Op Ed / Essays
Riding the innovation wave
"THE FIRST step in winning the future is encouraging American innovation,'' President Obama said to a concerned nation in his State of the Union address. Our nation has a remarkable record of rising from the ashes of crisis, and education and research in science and engineering have often led those revivals of prosperity and morale. Of the world's top 20 research universities, the United States claims 17. As leaders of two, we know our institutions must play a central role in helping America to rebuild.
The nation has suffered profound dislocations before – the Civil War, countless cycles of boom and bust including the Great Depression, two world wars, and the Cold War. The letters and documents of each period make clear that in every case, many felt that America's time was up, and this bold experiment of a nation could not long endure. Yet in each case contemporary observers underestimated America's capacity for self-renewal.
America's current circumstances are certainly serious. But there is a proven path forward, one that the United States has traveled with great success before: the rising path of innovation. After the Civil War and World War II, in particular, America restored its economic momentum with great bursts of technological innovation, paired with ambitious national commitments to education.
Today, in that spirit, leaders across the political spectrum are proposing ways to foster innovation. As economist Robert Solow of MIT made clear, over the last 60 years, far more than half of America's economic growth has sprung from technological innovation, much of it flowing from the laboratories of America's research universities. Institutions still play this vital role, fueled by federal funding. For instance, Harvard's stem cell scientists have produced functioning cardiac muscle cells and are devising new ways to restore damaged organs. MIT scientists and engineers are inventing new technologies for a clean energy future while educating the next generation of energy pioneers. And Harvard and MIT researchers are working together to redefine the prevention, diagnosis, and treatment of diseases from cancer to autism to AIDS.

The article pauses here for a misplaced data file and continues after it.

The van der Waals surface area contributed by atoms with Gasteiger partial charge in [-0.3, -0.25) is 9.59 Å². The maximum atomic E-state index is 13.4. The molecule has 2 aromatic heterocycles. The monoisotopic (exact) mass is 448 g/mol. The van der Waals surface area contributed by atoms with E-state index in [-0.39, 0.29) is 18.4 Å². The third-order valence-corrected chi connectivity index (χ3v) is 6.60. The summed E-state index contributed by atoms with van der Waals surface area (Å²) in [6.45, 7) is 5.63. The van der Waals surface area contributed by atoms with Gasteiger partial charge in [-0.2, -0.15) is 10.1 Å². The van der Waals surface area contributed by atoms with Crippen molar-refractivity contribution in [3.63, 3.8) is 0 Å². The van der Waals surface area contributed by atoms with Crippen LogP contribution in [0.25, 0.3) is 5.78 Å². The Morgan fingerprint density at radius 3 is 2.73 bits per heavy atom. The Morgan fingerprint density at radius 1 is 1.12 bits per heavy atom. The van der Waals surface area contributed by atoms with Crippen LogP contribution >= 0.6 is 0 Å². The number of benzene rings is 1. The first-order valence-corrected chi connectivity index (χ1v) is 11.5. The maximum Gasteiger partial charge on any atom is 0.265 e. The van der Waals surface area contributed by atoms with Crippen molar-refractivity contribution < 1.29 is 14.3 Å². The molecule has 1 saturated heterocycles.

Accelerating such innovation and bringing it to the marketplace will require commitment from both industry and government. According to a new report by Battelle, a science and technology development company, US public and private sources together still lead the world in research and development funding, at roughly a third of the total. But China, Korea, India, Russia, and Brazil are expanding their R&D commitments much faster than the United States or other traditional R&D leaders like Germany and Japan.
To accelerate the next innovation wave, the United States must invest ambitiously in basic and applied research.
Innovation requires innovators – and that demands an intense national focus on education. According to a recent study out of Harvard, Stanford and the University of Munich, Massachusetts' fourth- and eighth-graders outperform those in every other US state in math.
Massachusetts didn't hold this lead 10 years ago, but a decade of education reform raised the bar for teachers and set high standards for students. We should replicate progress like this across the United States now. And we must aim higher still, because while Massachusetts students may lead the nation, they lag their peers in 16 other countries. For millions of Americans, education has been an elevator of opportunity – and we must ensure that the next generation has the same opportunities, whether through traditional models of education or new online options.
Congress confronts a painful national budget deficit. But the United States also suffers from a national deficit of inspiration; we believe too little in our power to invent a better future to focus on priorities that will pay off not in the next quarter or even the next election cycle, but in the generations. History and science would both judge this pessimism a mistake.